Medicaid actually serves comparable patients less expensively than private coverage, because of Medicaid's low reimbursement to providers and increasing use of managed care. In recent decades, Medicaid spending growth has resulted almost entirely from efforts to increase insurance coverage by expanding Medicaid to new groups--pregnant women and children in the 1990's and most recently low-income adults without dependents under the ACA. In general, Medicaid's costs per enrollee have grown more slowly than Medicare or private payers. The ACA expansion population surprised the estimators with higher than expected need for services, but this need is expected to decrease over time. If the objective is to rein in health spending growth (or entitlement growth), Medicaid should be part of the conversation, but not the lead focus.
There are plenty of sensible Medicaid reforms that could attract both Republicans and Democrats. One approach would be to recognize that Medicaid is actually two programs. One provides long-term care and support services for the elderly and disabled. These enrollees represented about 21 percent of the Medicaid population in 2014, but generate 61 percent of total program costs. Increasingly Medicaid pays for services that allow elderly and disabled people to stay in their own homes for greater satisfaction at less cost. It could make sense to relieve states of part or all of the cost of serving the elderly and disabled by shifting them to Medicare, which serves many of the same people, but such a shift would greatly increase Medicare costs.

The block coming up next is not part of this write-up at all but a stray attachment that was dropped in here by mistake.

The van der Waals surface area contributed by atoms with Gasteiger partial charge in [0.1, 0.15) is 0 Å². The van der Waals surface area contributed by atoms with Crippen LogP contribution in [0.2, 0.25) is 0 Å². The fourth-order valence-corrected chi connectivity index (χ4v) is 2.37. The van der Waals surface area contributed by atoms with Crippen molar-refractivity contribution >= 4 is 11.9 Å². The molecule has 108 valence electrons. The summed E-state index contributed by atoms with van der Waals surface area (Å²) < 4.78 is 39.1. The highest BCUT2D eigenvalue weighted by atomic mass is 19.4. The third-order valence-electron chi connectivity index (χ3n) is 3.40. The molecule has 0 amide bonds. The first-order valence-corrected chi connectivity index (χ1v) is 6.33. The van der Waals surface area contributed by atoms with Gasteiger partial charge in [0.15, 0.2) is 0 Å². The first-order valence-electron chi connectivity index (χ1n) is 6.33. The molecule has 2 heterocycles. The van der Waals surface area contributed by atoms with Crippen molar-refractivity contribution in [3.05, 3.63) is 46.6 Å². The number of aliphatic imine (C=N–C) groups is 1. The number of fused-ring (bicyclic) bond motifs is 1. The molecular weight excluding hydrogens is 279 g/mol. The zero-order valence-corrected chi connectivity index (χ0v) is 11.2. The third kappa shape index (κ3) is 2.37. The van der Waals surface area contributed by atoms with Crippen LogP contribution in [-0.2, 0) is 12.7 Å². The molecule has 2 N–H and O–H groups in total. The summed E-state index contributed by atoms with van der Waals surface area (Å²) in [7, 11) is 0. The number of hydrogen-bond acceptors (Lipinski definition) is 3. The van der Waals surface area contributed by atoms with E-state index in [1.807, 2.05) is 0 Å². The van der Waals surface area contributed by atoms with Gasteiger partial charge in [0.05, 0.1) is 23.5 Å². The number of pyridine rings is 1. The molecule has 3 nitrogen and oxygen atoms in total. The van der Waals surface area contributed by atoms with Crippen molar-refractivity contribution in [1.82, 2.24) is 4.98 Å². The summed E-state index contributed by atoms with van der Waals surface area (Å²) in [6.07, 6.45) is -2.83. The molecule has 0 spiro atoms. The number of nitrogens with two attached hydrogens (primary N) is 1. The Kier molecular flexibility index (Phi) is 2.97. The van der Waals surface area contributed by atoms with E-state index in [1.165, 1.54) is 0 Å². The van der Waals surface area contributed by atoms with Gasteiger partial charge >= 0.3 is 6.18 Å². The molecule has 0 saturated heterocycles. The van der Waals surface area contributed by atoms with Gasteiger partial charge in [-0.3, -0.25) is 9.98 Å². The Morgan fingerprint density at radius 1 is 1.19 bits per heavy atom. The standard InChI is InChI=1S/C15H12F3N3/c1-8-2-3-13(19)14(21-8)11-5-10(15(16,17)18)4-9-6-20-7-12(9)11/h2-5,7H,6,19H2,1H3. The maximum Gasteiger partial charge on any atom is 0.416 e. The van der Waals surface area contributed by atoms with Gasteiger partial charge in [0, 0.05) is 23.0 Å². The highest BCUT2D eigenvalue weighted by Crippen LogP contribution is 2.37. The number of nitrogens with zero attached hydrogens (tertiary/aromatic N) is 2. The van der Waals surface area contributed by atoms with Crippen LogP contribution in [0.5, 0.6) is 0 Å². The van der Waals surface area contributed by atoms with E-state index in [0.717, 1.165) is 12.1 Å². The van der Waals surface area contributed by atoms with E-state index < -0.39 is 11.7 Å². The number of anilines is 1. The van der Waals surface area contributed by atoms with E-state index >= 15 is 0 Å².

The rest of Medicaid beneficiaries are low-income children and adults, including adults without dependents now covered as a result of expansion under the ACA. Many low-income adults now on Medicaid are employed but not in steady jobs with health benefits. Their incomes fluctuate so that they are sometimes eligible for Medicaid and sometimes when they are doing well, for subsidies to buy private health insurance. It would make sense to consider combining Medicaid spending for low-income adults and their children with subsidies for buying private health insurance, creating a single program that would ensure continuity of coverage and be simpler to administer--or at least to allow states try the combination.
Indeed, the most basic question about Medicaid is what role it should play in expanding health insurance coverage to the uninsured. Expanding eligibility for Medicaid, as the ACA did, is a relatively inexpensive option for increasing health insurance coverage quickly (Republicans admit this aspect of the ACA worked as intended). The market-oriented approach of subsidizing low-income households to purchase private insurance can also work, but it is more expensive, because providers demand higher compensation, and it is challenging to find a way to induce young, healthy people to buy into the insurance pool without a mandate.
Reaching a consensus on the role of Medicaid in financing health care requires thoughtful deliberation, bipartisan negotiation and two-party buy-in not possible in the context of a go-it-alone scramble to pass a reconciliation bill. With any luck, Republicans will fail to pass their one-party solution and be forced to seek common ground with Democrats in crafting a more durable Medicaid reform. If so, vulnerable Republican candidates may be glad they have constructive health reform to defend-- and faith in our democracy will be strengthened by a demonstration that the policymaking process is not totally broken.
Alice Rivlin in a senior fellow in the Center for Health Policy at the Brookings Institution